Can Yanny vs. Laurel explain why autistic people freak out?

I think I just discovered my autistic superpower…

I can hear both Yanny and Laurel AT THE SAME TIME without even trying.

:o

If you don’t know what I’m talking about, read about the Yanny vs. Laurel debate here. (I won’t judge you for living under a rock because, if I had a choice, I would live under one myself.)

Or, if you can’t be bothered to read, watch this short video:

 

 

Also, if you don’t already know, I was diagnosed with Asperger Syndrome five years ago, which means I’m autistic and therefore not trying to be rude to autistic people.

I felt moved to write this post because, as I was freaking out trying to find articles explaining why I can hear both words at the same time, and not having any luck — most articles just talk about some people being able to selectively hear one or the other but there’s no mention of both at once — I realised that this phenomenon could explain/illustrate the sensory overload that autistic people experience.

I mean, growing up over the decades not knowing I was autistic and not knowing that sensory overload was even a thing, I put up with it as calmly as I could because I saw that people didn’t generally freak out in public, which meant they were coping, so why can’t I? So I coped by writing emo poems about our strange world that is too bright and too loud (and too smelly). I lived my life trying very hard to fit in because it was the only thing I knew to do.

 

Jigsaw piece trying to fit into the puzzle

 

But now I know that this stress that lives in me almost 24/7 isn’t typical. Every autistic person experiences things differently, or has the same experiences with varying degrees of intensity, so don’t think we’re all the same, but I’ll attempt to explain sensory overload.

When I’m in a group situation (party or meeting, for example) and many people are talking at once, it’s difficult for me to concentrate on one voice and tune out the rest. I hear everything. But because all the voices overlay, plus there might be music, it’s all a noisy garbled mess and I find it difficult to follow any one conversation. Trying to isolate a conversation or a specific action to focus on tires me out very quickly. I’m often completely drained and useless when I get home from an outing.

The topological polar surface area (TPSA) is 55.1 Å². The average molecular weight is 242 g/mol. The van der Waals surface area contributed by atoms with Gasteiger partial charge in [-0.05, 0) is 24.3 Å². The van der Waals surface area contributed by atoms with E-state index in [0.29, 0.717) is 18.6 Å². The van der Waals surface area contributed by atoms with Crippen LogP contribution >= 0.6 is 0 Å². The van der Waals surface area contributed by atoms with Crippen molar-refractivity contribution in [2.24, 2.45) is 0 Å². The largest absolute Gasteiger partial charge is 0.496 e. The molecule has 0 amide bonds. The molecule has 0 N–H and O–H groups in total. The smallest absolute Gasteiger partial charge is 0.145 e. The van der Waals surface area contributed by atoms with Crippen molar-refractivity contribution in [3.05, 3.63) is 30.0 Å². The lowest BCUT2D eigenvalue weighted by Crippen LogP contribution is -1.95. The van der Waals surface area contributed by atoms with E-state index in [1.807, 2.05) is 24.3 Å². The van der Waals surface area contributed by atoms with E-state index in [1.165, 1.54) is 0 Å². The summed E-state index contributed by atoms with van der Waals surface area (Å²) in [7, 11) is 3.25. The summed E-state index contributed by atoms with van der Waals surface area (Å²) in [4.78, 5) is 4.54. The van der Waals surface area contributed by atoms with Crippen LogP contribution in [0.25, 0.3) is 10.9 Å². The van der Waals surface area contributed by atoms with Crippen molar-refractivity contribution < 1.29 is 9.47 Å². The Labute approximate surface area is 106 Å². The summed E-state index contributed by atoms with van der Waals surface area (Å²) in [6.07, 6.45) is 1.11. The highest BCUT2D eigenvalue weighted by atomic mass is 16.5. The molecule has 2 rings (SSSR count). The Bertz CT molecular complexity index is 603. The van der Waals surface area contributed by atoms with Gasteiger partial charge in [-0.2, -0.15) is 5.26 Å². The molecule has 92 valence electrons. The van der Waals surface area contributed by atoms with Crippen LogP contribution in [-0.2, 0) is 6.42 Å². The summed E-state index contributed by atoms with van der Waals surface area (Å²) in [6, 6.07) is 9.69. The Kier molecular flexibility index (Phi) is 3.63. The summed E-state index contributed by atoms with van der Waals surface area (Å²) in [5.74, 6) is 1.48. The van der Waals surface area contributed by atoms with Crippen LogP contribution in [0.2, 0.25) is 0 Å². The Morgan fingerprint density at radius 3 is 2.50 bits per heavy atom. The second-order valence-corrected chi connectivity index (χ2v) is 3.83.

I’m extra sensitive to light and sound and smell and can feel everything at once, the same way I can hear Yanny and Laurel at the same time. So, in particularly vibrant scenarios (people, traffic, light, noise, pollution), all the sensory elements rush into me like a herd of panicked elephants stampeding through a field, tearing up all the wild vegetation. Sometimes it gives me vertigo. Sometimes I have a meltdown. Mostly, I’m just stressed and anxious inside, trying to keep it together.

This means I’m not great at social events. If I have to go anywhere, I fare better in quieter places. And, the few people, the better. Alcohol helps me dull the senses and then things get a bit more manageable but I don’t generally enjoy the taste of alcohol so it’s not a big help.

 

Dizzy alcohol bottles

 

I was joking when I talked about having a superpower. I mean, heightened senses could be seen as a kind of superpower, like in Daredevil, and I relate to his need to sleep in a coffin of water, but my “ability” is not that advanced so what I have is more a hindrance than anything else. Besides, I can’t do fancy martial arts, which I totally regret.

But the point I want to make is, if you read all the scientific explanations in the Yanny vs. Laurel debate, you’ll learn that most people automatically tune out whatever they don’t need to see or hear or feel. Their brains filter out all the noise, presenting them with only what they need to experience.

Also, there are people who have smaller hearing capacities so they literally can’t hear some frequencies so, by default, the world is already a quieter and calmer place for them.

I don’t know if all autistic people have the same frequency hearing as I do but I know that for most of us, if not all, our brains either don’t have sensory filters, or our filters function at varying low capacities, so we end up experiencing sensory overload.

I’d be interested to find out if anyone else who has autism can also hear Yanny and Laurel at the same time. And, take note, I’m not saying that you’re autistic if you can; you’ll need to fulfil a lot more criteria to receive an autism diagnosis.

I’m just saying that this Yanny vs Laurel debate is a great way to raise awareness for one of the invisible struggles that people with autism face. In fact, we have many invisible struggles which make us appear weird without a visible explanations, but I’ll stop here for now.

So, which camp are you in? Yanny? Laurel? Alternating both? Or Encompassing both?

 

Yanny vs. Laurel

 

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One thought on “Can Yanny vs. Laurel explain why autistic people freak out?

  1. Ah!! I found your blog searching for the same thing! I’m not autistic, but do have adult ADD (which is on the spectrum) and experience all the same sensations you described. So cool to know I’m not alone. :)

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